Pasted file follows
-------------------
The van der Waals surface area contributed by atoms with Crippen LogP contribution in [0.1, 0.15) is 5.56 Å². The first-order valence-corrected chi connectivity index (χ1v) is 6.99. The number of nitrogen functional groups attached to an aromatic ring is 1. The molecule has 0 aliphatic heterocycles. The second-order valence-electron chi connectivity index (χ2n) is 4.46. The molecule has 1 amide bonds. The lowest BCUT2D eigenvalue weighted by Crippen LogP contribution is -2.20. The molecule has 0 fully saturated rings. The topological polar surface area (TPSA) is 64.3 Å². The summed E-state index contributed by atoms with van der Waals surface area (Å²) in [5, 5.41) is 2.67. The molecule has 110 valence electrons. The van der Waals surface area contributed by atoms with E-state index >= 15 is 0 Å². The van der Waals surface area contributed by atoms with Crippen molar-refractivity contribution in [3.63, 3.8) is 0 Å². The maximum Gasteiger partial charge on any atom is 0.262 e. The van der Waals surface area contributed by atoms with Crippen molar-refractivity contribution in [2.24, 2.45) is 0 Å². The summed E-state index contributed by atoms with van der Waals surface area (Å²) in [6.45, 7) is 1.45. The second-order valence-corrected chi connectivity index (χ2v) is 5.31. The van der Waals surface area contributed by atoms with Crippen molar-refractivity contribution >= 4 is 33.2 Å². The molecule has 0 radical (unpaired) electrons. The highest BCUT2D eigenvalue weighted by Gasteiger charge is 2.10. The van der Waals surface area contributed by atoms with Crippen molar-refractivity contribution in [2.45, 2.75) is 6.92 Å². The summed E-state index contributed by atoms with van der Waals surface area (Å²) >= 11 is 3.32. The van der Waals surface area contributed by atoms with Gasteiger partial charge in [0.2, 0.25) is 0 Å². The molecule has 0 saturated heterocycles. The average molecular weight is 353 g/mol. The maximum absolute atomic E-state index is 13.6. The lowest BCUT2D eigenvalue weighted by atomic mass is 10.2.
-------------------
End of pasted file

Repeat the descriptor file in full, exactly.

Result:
The van der Waals surface area contributed by atoms with Crippen LogP contribution in [0.1, 0.15) is 5.56 Å². The first-order valence-corrected chi connectivity index (χ1v) is 6.99. The number of nitrogen functional groups attached to an aromatic ring is 1. The molecule has 0 aliphatic heterocycles. The second-order valence-electron chi connectivity index (χ2n) is 4.46. The molecule has 1 amide bonds. The lowest BCUT2D eigenvalue weighted by Crippen LogP contribution is -2.20. The molecule has 0 fully saturated rings. The topological polar surface area (TPSA) is 64.3 Å². The summed E-state index contributed by atoms with van der Waals surface area (Å²) in [5, 5.41) is 2.67. The molecule has 110 valence electrons. The van der Waals surface area contributed by atoms with E-state index >= 15 is 0 Å². The van der Waals surface area contributed by atoms with Crippen molar-refractivity contribution in [3.63, 3.8) is 0 Å². The maximum Gasteiger partial charge on any atom is 0.262 e. The van der Waals surface area contributed by atoms with Crippen molar-refractivity contribution in [2.24, 2.45) is 0 Å². The summed E-state index contributed by atoms with van der Waals surface area (Å²) in [6.45, 7) is 1.45. The second-order valence-corrected chi connectivity index (χ2v) is 5.31. The van der Waals surface area contributed by atoms with Crippen molar-refractivity contribution >= 4 is 33.2 Å². The molecule has 0 radical (unpaired) electrons. The highest BCUT2D eigenvalue weighted by Gasteiger charge is 2.10. The van der Waals surface area contributed by atoms with Crippen molar-refractivity contribution in [2.45, 2.75) is 6.92 Å². The summed E-state index contributed by atoms with van der Waals surface area (Å²) >= 11 is 3.32. The van der Waals surface area contributed by atoms with Gasteiger partial charge in [0.2, 0.25) is 0 Å². The molecule has 0 saturated heterocycles. The average molecular weight is 353 g/mol. The maximum absolute atomic E-state index is 13.6. The lowest BCUT2D eigenvalue weighted by atomic mass is 10.2.